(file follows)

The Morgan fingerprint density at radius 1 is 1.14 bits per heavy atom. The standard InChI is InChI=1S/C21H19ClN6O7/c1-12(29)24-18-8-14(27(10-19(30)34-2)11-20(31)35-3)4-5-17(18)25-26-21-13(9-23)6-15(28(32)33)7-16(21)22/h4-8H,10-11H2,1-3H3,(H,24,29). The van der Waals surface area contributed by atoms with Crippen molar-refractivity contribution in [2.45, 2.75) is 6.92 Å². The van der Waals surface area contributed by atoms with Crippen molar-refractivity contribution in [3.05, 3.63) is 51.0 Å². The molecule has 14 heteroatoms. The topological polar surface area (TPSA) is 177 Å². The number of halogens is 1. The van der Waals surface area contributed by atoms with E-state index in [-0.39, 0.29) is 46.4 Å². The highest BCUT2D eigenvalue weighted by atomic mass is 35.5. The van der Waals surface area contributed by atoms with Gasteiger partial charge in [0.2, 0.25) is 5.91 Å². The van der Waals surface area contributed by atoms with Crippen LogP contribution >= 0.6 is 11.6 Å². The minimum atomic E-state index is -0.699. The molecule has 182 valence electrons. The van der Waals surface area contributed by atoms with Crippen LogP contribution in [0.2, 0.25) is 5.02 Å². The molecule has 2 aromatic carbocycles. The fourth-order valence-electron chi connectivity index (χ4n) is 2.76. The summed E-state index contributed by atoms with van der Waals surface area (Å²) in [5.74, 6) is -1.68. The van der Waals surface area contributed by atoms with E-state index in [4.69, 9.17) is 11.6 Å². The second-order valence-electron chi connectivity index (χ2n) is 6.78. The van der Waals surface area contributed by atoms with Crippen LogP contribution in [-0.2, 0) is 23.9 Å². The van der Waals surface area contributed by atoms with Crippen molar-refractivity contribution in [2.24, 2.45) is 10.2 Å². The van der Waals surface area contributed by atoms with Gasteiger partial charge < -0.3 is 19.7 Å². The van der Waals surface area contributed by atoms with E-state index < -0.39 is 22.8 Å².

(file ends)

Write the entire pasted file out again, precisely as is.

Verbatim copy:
The Morgan fingerprint density at radius 1 is 1.14 bits per heavy atom. The standard InChI is InChI=1S/C21H19ClN6O7/c1-12(29)24-18-8-14(27(10-19(30)34-2)11-20(31)35-3)4-5-17(18)25-26-21-13(9-23)6-15(28(32)33)7-16(21)22/h4-8H,10-11H2,1-3H3,(H,24,29). The van der Waals surface area contributed by atoms with Crippen molar-refractivity contribution in [2.45, 2.75) is 6.92 Å². The van der Waals surface area contributed by atoms with Crippen molar-refractivity contribution in [3.05, 3.63) is 51.0 Å². The molecule has 14 heteroatoms. The topological polar surface area (TPSA) is 177 Å². The number of halogens is 1. The van der Waals surface area contributed by atoms with E-state index in [-0.39, 0.29) is 46.4 Å². The highest BCUT2D eigenvalue weighted by atomic mass is 35.5. The van der Waals surface area contributed by atoms with Gasteiger partial charge in [0.2, 0.25) is 5.91 Å². The van der Waals surface area contributed by atoms with Crippen LogP contribution >= 0.6 is 11.6 Å². The minimum atomic E-state index is -0.699. The molecule has 182 valence electrons. The van der Waals surface area contributed by atoms with Crippen LogP contribution in [0.2, 0.25) is 5.02 Å². The molecule has 2 aromatic carbocycles. The fourth-order valence-electron chi connectivity index (χ4n) is 2.76. The summed E-state index contributed by atoms with van der Waals surface area (Å²) in [5.74, 6) is -1.68. The van der Waals surface area contributed by atoms with E-state index in [4.69, 9.17) is 11.6 Å². The second-order valence-electron chi connectivity index (χ2n) is 6.78. The van der Waals surface area contributed by atoms with Crippen LogP contribution in [-0.2, 0) is 23.9 Å². The van der Waals surface area contributed by atoms with Crippen molar-refractivity contribution in [2.24, 2.45) is 10.2 Å². The van der Waals surface area contributed by atoms with Gasteiger partial charge < -0.3 is 19.7 Å². The van der Waals surface area contributed by atoms with E-state index < -0.39 is 22.8 Å².